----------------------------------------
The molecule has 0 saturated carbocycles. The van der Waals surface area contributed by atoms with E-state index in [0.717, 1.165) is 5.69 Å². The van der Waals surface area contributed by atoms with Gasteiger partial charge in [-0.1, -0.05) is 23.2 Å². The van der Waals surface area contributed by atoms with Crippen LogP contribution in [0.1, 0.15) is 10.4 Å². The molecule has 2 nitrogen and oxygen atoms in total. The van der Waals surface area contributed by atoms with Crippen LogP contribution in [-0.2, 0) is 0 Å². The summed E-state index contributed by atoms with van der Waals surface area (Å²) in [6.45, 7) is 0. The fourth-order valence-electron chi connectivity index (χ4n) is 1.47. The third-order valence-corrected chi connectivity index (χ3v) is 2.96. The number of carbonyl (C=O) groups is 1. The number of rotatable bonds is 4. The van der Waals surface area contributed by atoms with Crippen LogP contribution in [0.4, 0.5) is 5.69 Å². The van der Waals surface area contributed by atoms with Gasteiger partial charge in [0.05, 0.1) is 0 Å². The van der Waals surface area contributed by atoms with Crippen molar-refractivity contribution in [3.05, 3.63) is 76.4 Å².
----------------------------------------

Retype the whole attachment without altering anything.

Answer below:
The molecule has 0 saturated carbocycles. The van der Waals surface area contributed by atoms with E-state index in [0.717, 1.165) is 5.69 Å². The van der Waals surface area contributed by atoms with Gasteiger partial charge in [-0.1, -0.05) is 23.2 Å². The van der Waals surface area contributed by atoms with Crippen LogP contribution in [0.1, 0.15) is 10.4 Å². The molecule has 2 nitrogen and oxygen atoms in total. The van der Waals surface area contributed by atoms with Crippen LogP contribution in [-0.2, 0) is 0 Å². The summed E-state index contributed by atoms with van der Waals surface area (Å²) in [6.45, 7) is 0. The fourth-order valence-electron chi connectivity index (χ4n) is 1.47. The third-order valence-corrected chi connectivity index (χ3v) is 2.96. The number of carbonyl (C=O) groups is 1. The number of rotatable bonds is 4. The van der Waals surface area contributed by atoms with Crippen LogP contribution in [0.4, 0.5) is 5.69 Å². The van der Waals surface area contributed by atoms with Gasteiger partial charge in [0.05, 0.1) is 0 Å². The van der Waals surface area contributed by atoms with Crippen molar-refractivity contribution in [3.05, 3.63) is 76.4 Å².